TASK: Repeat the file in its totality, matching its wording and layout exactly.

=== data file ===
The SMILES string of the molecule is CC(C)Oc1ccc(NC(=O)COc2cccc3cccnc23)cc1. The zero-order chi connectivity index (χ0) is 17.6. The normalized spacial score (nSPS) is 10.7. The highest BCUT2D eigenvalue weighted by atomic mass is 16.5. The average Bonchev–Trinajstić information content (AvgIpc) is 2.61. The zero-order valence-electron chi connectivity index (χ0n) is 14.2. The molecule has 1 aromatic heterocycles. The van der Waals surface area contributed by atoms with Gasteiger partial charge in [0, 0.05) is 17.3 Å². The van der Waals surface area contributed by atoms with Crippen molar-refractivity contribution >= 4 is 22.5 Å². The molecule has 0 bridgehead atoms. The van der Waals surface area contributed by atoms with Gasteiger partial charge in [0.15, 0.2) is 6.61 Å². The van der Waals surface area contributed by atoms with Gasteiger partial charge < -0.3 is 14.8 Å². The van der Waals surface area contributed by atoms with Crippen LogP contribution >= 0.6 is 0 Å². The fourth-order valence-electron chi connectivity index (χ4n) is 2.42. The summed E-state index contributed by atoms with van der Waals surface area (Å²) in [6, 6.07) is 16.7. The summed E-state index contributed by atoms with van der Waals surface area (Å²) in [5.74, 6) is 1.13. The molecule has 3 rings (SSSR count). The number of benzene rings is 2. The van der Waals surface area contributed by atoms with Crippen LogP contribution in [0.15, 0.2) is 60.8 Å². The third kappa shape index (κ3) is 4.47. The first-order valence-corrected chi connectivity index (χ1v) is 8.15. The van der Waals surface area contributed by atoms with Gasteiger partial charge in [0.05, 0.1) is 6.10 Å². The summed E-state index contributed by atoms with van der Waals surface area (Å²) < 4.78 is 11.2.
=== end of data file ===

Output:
The SMILES string of the molecule is CC(C)Oc1ccc(NC(=O)COc2cccc3cccnc23)cc1. The zero-order chi connectivity index (χ0) is 17.6. The normalized spacial score (nSPS) is 10.7. The highest BCUT2D eigenvalue weighted by atomic mass is 16.5. The average Bonchev–Trinajstić information content (AvgIpc) is 2.61. The zero-order valence-electron chi connectivity index (χ0n) is 14.2. The molecule has 1 aromatic heterocycles. The van der Waals surface area contributed by atoms with Gasteiger partial charge in [0, 0.05) is 17.3 Å². The van der Waals surface area contributed by atoms with Crippen molar-refractivity contribution >= 4 is 22.5 Å². The molecule has 0 bridgehead atoms. The van der Waals surface area contributed by atoms with Gasteiger partial charge in [0.15, 0.2) is 6.61 Å². The van der Waals surface area contributed by atoms with Gasteiger partial charge < -0.3 is 14.8 Å². The van der Waals surface area contributed by atoms with Crippen LogP contribution >= 0.6 is 0 Å². The fourth-order valence-electron chi connectivity index (χ4n) is 2.42. The summed E-state index contributed by atoms with van der Waals surface area (Å²) in [6, 6.07) is 16.7. The summed E-state index contributed by atoms with van der Waals surface area (Å²) in [5.74, 6) is 1.13. The molecule has 3 rings (SSSR count). The number of benzene rings is 2. The van der Waals surface area contributed by atoms with Crippen LogP contribution in [0.15, 0.2) is 60.8 Å². The third kappa shape index (κ3) is 4.47. The first-order valence-corrected chi connectivity index (χ1v) is 8.15. The van der Waals surface area contributed by atoms with Gasteiger partial charge in [0.05, 0.1) is 6.10 Å². The summed E-state index contributed by atoms with van der Waals surface area (Å²) < 4.78 is 11.2.